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Next year’s cover crop success begins in springNext year’s cover crop success begins in spring

Adjust spring plans now to make next fall’s cover crops work better.

Don Donovan

November 6, 2023

2 Min Read
Young cover crops sprouting in a field
MATCH TO YOUR GOALS: This cover crop was very small late last fall. It produced excellent cover for planting green this spring. For erosion control on a rolling field, planting earlier would help. Tom J. Bechman

As harvest ’23 ends, thoughts move to plant ’24. Decisions will be made and changes considered based on what happened in 2023. As you plan for the 2024 planting season, consider how decisions you make for spring will impact decisions for planting cover crops next fall.

One key to the successful use of cover crops is timely planting, especially if you drill covers after harvest. In a dry early fall like ’23, cover crops that were drilled germinated and established more quickly than cover crops aerially applied into standing crops without any moisture.

In most of Indiana, if you want to plant after harvest, many species should be in the ground by early October. You can go a little later in southern Indiana, but you need to be planted by late September in northern Indiana for most species other than cereal grains such as rye, barley or triticale.

Here are some possible options:

Determine seeding date goal for cover crop mix. You may consider other species besides cereal grains. For example, a mix of oat and daikon oilseed radish that winter-kills works well for many people ahead of corn. That mix should be planted early to get good results. In west-central Indiana, I tell farmers that mix needs to be planted by my birthday, Oct. 7, to get ample growth and benefits before it typically winter-kills in December.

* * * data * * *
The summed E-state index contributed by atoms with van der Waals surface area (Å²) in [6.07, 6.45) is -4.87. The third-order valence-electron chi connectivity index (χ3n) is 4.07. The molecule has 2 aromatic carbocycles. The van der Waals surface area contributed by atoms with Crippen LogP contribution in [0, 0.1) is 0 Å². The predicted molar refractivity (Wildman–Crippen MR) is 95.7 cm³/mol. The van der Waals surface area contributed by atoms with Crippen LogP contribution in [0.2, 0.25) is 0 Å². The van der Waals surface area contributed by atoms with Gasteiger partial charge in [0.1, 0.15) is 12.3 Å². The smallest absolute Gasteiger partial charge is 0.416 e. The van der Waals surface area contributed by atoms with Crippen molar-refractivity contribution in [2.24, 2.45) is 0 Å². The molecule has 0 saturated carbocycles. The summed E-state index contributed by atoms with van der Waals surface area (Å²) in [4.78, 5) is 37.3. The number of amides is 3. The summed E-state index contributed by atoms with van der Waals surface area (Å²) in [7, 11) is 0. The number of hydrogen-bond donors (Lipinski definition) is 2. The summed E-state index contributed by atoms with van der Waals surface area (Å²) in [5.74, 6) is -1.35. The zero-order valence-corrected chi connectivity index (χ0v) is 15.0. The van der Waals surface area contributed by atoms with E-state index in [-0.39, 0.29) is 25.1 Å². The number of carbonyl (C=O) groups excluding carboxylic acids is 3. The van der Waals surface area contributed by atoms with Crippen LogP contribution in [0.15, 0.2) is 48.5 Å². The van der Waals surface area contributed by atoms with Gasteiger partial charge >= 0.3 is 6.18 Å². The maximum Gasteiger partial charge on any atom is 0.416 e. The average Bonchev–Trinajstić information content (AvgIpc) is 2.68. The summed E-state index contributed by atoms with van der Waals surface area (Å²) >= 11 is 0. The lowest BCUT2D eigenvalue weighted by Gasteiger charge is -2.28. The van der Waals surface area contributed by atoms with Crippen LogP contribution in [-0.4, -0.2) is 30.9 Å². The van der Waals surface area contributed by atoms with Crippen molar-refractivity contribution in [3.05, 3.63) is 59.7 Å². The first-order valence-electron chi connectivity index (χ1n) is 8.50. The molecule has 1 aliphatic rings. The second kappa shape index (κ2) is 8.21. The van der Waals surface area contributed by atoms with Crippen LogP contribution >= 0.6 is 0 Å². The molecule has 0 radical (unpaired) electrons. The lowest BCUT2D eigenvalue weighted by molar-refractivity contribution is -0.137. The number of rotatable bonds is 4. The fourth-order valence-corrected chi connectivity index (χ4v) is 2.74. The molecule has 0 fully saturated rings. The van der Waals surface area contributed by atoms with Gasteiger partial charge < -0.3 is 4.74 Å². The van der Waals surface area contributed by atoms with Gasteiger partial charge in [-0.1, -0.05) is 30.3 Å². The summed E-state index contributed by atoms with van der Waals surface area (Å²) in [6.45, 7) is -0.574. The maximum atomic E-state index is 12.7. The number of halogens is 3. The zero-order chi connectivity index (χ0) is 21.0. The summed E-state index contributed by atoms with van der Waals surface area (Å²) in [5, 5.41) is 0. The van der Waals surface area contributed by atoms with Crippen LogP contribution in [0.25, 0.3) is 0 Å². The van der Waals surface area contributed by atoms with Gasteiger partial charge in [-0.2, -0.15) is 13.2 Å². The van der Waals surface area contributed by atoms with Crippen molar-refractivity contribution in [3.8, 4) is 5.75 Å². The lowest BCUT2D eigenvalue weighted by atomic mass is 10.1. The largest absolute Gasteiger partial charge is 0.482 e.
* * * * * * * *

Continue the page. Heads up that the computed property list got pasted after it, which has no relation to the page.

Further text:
Choose shorter-season soybean variety. To ensure that you can drill that mix after harvest, plant a shorter-season variety of soybeans on those fields. That’s where planning for ’24 comes in. Newer varieties of short-season soybeans are holding their own regarding yield. If you want to plant soybeans “green” into standing cereal rye, an earlier variety is critical. The cover crop will likely delay your planting date next spring.

Plant cereal rye early enough to prevent soil erosion. If you want to plant a cover crop after corn harvest, you will have more time to plant — into November across most of Indiana. The concern switches to your reason for planting the cover crop. Is winter cover for erosion control your primary purpose? Rye will break dormancy in the spring and provide many benefits, even if planted late. However, you may have very little growth going into winter.

Select shorter-season hybrids where you need erosion control. If you need winter cover, look at your corn hybrids. Switch to a shorter-season hybrid and harvest those fields first, if you can. Newer, shorter-season hybrids hold their own on yield.

Shift your priorities. Many successful cover crop farmers across Indiana will tell you to treat your cover crops like your cash crops. Not many words ring truer. Plant your cover crops in a timely manner to get the most out of your investment. That may mean changing the variety or hybrid of cash crop you plant.

Start treating your cover crops and cash crops as a system that must work together to change your soil and start a soil health journey to success.

About the Author(s)

Don Donovan

Don Donovan is a district conservationist with the Natural Resources Conservation Service based in Parke County, Ind. He is a contributor to the Salute Soil Health column that appears regularly in Indiana Prairie Farmer on behalf of the Indiana Conservation Partnership.

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